2020 SINAPSE ASM Jun 19, 2020 09:00 AM - 05:00 PM — Virtual Meeting (online)
3rd International Conference on Medical Imaging with Deep Learning Jul 06, 2020 - Jul 08, 2020 — Virtual Meeting (online)
Medical Image Understanding and Analysis Conference 2020 Jul 15, 2020 - Jul 17, 2020 — Virtual Meeting (online)
CAFACHEM 2020 Summer School on Organic & Halogen Radiochemistry Aug 25, 2020 - Aug 28, 2020 — KCL Waterloo Campus, London
Scottish Dementia Research Consortium Annual Conference 2020 [rescheduled] Sep 07, 2020 10:00 AM - 04:00 PM — Radisson Blu, 301 Argyle St, Glasgow

eLearning

SINAPSE experts from around Scotland have developed ten online modules designed to explain medical imaging. They are freely available and are intended for non-specialists.


Edinburgh Imaging Academy at the University of Edinburgh offers the following online programmes through a virtual learning environment:

Neuroimaging for Research MSc/Dip/Cert

Imaging MSc/Dip/Cert

PET-MR Principles & Applications Cert

Applied Medical Image Analysis Cert

Online Short Courses

SINAPSE Image of the Month: Semantic Cognition Meta-Analysis Activation Likelihood Maps

February 2018 SINAPSE Image of the Month

February2018

Courtesy of Dr Paul Hoffman and Dr Alexa Morcom, this image shows activation likelihood maps generated by comparing contrasts of interest from young and older adults in a meta-analysis of 47 functional neuroimaging studies (PET and fMRI data). Contrasts of interest for this meta-analysis were computed from tasks that involved two experimental conditions in which one placed a greater demand on semantic cognition. Semantic cognition is the use of semantic knowledge, such as the meanings of words or sentences and knowledge relating to meaningful images. It is an important domain for research on neurocognitive ageing, as it has been thought to remain stable into older age unlike many other domains of cognition.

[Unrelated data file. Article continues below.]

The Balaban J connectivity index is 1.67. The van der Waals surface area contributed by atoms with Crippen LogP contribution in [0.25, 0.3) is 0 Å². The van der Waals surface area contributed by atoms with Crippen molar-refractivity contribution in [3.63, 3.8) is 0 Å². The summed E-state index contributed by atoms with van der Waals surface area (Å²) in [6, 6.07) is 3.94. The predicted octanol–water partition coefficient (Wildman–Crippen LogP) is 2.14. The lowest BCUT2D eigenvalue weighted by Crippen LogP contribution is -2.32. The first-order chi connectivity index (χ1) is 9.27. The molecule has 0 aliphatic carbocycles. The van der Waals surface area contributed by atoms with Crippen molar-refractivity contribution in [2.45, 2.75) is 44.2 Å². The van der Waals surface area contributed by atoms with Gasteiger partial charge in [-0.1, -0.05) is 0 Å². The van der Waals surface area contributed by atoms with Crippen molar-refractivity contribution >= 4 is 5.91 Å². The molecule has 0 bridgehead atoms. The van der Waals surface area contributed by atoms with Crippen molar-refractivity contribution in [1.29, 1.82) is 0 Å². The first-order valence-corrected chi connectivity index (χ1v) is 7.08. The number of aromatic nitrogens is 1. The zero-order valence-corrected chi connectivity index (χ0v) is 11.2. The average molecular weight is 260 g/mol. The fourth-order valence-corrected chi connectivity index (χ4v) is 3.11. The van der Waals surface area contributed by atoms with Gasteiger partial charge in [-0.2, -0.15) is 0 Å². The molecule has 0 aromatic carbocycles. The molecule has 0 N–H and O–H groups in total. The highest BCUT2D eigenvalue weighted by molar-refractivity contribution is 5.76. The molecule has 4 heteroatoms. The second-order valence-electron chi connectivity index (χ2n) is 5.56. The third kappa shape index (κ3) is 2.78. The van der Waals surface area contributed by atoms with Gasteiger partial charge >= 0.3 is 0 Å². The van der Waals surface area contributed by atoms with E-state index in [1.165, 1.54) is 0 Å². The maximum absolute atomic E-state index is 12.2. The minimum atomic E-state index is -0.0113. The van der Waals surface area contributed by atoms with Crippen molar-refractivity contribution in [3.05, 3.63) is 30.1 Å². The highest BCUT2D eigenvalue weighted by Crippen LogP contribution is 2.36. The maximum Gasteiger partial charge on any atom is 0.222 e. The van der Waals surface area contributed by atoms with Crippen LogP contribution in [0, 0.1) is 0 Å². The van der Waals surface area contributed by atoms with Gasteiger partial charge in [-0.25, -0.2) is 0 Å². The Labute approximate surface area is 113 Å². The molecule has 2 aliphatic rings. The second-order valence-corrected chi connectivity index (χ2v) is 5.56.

Functional neuroimaging studies of young adults have shown that semantic cognition is associated with activation of brain networks relatively lateralised to the left hemisphere, including inferior prefrontal, posterior temporal and inferior parietal cortex. This image shows direct comparisons of young and older adults, using an activation likelihood estimation (ALE) meta-analysis to investigate age-related differences in the neural basis of semantic cognition. Green regions are areas in which older adults were found to reliably exhibit more activation than young adults, and red regions are areas in which activation was reliably greater in young adults. Reduced activation in older adults was observed in a range of left-hemisphere regions linked with semantic processing, and also in left hippocampus and bilateral occipital cortex. In contrast, older adults showed increased activation in right frontal and parietal regions. This pattern of results indicates a shift from the neurally specialised left-lateralised semantic network in later life, with greater recruitment of domain-general neural resources.

 

The image is taken from a recent study published in Neuroscience & Biobehavioral Reviews:

Hoffman P & Morcom AM. Age-related changes in the neural networks supporting semantic cognition: A meta-analysis of 47 functional neuroimaging studies. Neuroscience & Biobehavioral Reviews 2018; 84:134-150.